Discuss the pros and cons of implementing a nationwide road pricing scheme The introduction of a nationwide road pricing scheme has been extensively considered in the UK. Early deliberations in the ‘Smeed Report’ implemented road pricing in 1962 using a colour coding system. With computing and telecommunications changes in recent years there is potential for the road pricing scheme, which was a component of the labour manifesto in 2005 using satellite navigation to track vehicle activity, to be developed and implemented. The concept of introducing a market for roads through road pricing has become a highly discussed topic due to the complexity of the operation and how it could revolutionise the actions of drivers in the future with a target of tackling congestion. There are different types of road pricing including cordon, distance and area schemes. The scheme proposed by transport secretary Alistair Darling in 2005 was a form of road pricing called distance and area pricing which uses tracking technology in cars to record driving and then charge between 2p and £1.34 per mile depending on the level of congestion and time of day. The reduction of congestion would be beneficial to the environment, ‘This is due to the fact that better traffic flow causes less emissions per kilometre driven. Emissions such as volatile organic compounds (VOC) and carbon monoxide (CO) (both are main components in smog) are 250% higher at congestion than when the traffic flows’. This means that less traffic jams would cause fewer emissions as a secondary benefit. The economic rationale for congestion is ‘Tragedy of the Commons’ which is a dilemma arising from overconsumption of a common good which is in finite resource, for example roads. The over-utilization of roads occurs from the divergence between marginal social and marginal private costs. This is shown in the graph below, the divergence between the social welfare maximising point of consumption Q* and the amount consumed Q is the extra quantity consumed because the agent does not realise the real cost (P s) so too much is consumed. A tax to allocate the resources can be set so that P* is paid by the agent and Q* is demanded if the tax set equal to the gap between MSC and MPC. Market failure can be corrected if the marginal negative effect of the failure and also the total marginal cost of the abatement are known. There is also room for flexibility as the system is electronic therefore charges can be altered easily. The government can decide on an optimal flow level of traffic and find out by testing the scheme to see what prices can result in it.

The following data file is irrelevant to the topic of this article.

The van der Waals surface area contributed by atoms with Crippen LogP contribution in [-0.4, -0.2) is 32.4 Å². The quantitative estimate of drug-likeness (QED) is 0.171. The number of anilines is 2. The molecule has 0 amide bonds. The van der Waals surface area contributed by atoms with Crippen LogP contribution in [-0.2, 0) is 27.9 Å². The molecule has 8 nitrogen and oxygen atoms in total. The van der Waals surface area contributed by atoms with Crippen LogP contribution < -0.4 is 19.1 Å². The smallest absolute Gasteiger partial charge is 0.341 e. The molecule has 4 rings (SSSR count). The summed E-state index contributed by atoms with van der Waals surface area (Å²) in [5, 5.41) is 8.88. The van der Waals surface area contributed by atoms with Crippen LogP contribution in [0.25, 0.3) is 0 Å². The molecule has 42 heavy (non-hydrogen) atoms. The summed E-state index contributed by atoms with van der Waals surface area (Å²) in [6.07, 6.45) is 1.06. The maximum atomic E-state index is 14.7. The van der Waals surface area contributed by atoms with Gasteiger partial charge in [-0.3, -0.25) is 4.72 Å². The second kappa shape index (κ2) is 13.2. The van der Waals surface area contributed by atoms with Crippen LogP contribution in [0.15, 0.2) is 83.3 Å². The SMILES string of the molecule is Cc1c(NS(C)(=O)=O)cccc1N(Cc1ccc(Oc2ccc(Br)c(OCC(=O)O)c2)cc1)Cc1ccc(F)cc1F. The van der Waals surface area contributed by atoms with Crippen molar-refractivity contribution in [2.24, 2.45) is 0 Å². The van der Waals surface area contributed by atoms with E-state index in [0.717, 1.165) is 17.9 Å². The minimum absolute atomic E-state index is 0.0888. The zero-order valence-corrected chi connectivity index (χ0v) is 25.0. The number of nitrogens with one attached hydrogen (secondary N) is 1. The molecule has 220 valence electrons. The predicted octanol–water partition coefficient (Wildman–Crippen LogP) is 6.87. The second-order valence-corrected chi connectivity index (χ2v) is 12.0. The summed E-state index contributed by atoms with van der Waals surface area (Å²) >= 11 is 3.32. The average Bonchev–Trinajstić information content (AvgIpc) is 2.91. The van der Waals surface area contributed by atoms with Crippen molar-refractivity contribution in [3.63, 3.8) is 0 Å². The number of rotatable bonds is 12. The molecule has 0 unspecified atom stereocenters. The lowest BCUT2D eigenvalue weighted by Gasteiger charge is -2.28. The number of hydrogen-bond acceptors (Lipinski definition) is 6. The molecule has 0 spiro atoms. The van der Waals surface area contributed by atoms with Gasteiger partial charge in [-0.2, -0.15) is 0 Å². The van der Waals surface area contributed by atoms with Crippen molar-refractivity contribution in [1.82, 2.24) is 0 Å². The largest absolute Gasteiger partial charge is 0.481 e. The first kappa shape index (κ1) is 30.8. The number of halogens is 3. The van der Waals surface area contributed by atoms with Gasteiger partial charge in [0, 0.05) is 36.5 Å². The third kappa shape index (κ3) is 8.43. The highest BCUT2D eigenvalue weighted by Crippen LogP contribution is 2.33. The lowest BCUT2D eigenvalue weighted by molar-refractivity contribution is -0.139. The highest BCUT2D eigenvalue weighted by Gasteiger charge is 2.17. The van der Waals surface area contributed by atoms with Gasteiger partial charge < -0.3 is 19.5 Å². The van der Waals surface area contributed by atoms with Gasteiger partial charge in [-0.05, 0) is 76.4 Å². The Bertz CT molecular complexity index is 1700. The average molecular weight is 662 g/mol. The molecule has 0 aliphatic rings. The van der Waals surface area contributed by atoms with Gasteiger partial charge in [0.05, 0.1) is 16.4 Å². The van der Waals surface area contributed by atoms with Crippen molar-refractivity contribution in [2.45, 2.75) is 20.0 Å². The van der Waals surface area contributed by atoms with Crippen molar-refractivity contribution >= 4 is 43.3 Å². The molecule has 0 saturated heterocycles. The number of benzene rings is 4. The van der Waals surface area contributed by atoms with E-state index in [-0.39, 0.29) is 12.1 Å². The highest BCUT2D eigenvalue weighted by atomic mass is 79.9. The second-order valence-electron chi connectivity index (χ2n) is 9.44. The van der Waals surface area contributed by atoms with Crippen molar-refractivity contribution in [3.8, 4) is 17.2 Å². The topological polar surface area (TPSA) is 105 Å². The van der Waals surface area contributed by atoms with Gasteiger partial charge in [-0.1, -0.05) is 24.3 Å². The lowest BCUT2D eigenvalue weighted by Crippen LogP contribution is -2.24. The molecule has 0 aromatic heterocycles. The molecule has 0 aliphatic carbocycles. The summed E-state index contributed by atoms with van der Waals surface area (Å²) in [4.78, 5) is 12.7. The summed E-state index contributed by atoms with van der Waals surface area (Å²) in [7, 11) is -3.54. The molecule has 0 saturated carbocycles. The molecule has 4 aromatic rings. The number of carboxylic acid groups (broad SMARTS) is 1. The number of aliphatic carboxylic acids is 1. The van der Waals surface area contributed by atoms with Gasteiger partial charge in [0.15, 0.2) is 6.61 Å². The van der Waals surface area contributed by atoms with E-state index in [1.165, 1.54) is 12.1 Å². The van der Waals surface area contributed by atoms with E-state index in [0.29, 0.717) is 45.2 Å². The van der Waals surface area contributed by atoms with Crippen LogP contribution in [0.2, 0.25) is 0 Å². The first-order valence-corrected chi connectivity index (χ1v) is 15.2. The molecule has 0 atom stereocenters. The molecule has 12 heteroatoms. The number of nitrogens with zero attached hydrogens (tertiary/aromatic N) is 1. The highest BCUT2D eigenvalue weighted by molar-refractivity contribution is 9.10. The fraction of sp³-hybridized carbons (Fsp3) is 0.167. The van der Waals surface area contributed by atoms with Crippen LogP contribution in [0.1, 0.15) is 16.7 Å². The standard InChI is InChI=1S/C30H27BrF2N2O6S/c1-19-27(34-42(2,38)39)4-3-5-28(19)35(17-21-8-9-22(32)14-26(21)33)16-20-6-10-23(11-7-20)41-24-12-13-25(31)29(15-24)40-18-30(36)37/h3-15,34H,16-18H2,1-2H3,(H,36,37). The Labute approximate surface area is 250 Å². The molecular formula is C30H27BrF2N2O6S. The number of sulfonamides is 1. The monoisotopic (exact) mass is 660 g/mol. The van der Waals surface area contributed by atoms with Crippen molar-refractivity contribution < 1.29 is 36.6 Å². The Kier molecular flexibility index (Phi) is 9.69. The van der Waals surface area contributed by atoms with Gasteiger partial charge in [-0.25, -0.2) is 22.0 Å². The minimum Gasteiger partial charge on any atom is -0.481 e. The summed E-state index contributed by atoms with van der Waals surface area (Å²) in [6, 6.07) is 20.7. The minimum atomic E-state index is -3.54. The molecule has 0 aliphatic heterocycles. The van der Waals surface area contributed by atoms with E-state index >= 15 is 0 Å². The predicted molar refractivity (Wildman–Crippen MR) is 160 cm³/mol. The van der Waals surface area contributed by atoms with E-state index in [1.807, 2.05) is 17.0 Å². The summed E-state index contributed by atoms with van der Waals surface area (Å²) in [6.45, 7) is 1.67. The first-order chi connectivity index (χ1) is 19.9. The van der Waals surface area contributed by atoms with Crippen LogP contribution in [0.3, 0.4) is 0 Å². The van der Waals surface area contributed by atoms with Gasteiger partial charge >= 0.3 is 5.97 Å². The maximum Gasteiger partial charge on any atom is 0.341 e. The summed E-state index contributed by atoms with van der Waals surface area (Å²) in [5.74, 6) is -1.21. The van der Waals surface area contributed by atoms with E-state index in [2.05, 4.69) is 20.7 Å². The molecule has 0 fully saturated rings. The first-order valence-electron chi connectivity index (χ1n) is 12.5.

Above the maximum free flowing capacity of a motorway, the marginal social cost of an additional driver on a road increases the travel time for all drivers using the road. This cost (increased travel time) is not considered by the driver so the Marginal Private Cost is equal to zero. As long as the Marginal Private Benefit is higher than zero, commuters will use the motorway system. Another reason that congestion occurs is due to the high explicit fixed costs of owning a car. After purchase of a car, the next highest payment is insurance which increase by an average of £215 this year, and other fixed costs such as road tax. Variable costs such as petrol and maintenance are lower so after these high fixed costs have been paid for a car, there is an economic incentive to use it. Congestion is a deadweight welfare loss and is a big problem as ‘on a daily basis a quarter of main roads are jammed for an hour and there are between 200 and 300 incidents of major congestion.’ This amount of congestion can be put in monetary costs estimated by the European Union as 2% of annual GDP. The road pricing scheme could be a very efficient way of reducing congestion as it could separate drivers based on how much they value the journey derived from the price elasticity of demand which measures responsiveness of quantity demanded to a change in price. Drivers...
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